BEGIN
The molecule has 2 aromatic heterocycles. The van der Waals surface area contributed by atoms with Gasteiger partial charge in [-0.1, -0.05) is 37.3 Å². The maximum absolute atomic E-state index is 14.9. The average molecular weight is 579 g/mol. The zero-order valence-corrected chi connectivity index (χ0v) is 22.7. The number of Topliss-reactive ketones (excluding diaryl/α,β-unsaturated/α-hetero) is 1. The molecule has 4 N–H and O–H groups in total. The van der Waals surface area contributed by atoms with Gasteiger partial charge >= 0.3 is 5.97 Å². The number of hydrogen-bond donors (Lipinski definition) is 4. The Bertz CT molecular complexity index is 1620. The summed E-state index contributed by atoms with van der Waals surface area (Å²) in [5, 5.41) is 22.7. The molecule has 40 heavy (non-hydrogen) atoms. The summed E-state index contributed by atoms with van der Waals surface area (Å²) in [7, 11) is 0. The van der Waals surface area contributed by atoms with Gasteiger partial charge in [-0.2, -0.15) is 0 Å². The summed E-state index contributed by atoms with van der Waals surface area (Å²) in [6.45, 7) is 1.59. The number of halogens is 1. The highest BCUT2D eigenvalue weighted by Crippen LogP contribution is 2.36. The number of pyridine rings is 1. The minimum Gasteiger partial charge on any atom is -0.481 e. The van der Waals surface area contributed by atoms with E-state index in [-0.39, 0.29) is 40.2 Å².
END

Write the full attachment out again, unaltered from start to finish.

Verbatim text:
The molecule has 2 aromatic heterocycles. The van der Waals surface area contributed by atoms with Gasteiger partial charge in [-0.1, -0.05) is 37.3 Å². The maximum absolute atomic E-state index is 14.9. The average molecular weight is 579 g/mol. The zero-order valence-corrected chi connectivity index (χ0v) is 22.7. The number of Topliss-reactive ketones (excluding diaryl/α,β-unsaturated/α-hetero) is 1. The molecule has 4 N–H and O–H groups in total. The van der Waals surface area contributed by atoms with Gasteiger partial charge >= 0.3 is 5.97 Å². The number of hydrogen-bond donors (Lipinski definition) is 4. The Bertz CT molecular complexity index is 1620. The summed E-state index contributed by atoms with van der Waals surface area (Å²) in [5, 5.41) is 22.7. The molecule has 40 heavy (non-hydrogen) atoms. The summed E-state index contributed by atoms with van der Waals surface area (Å²) in [7, 11) is 0. The van der Waals surface area contributed by atoms with Gasteiger partial charge in [-0.2, -0.15) is 0 Å². The summed E-state index contributed by atoms with van der Waals surface area (Å²) in [6.45, 7) is 1.59. The number of halogens is 1. The highest BCUT2D eigenvalue weighted by Crippen LogP contribution is 2.36. The number of pyridine rings is 1. The minimum Gasteiger partial charge on any atom is -0.481 e. The van der Waals surface area contributed by atoms with E-state index in [-0.39, 0.29) is 40.2 Å².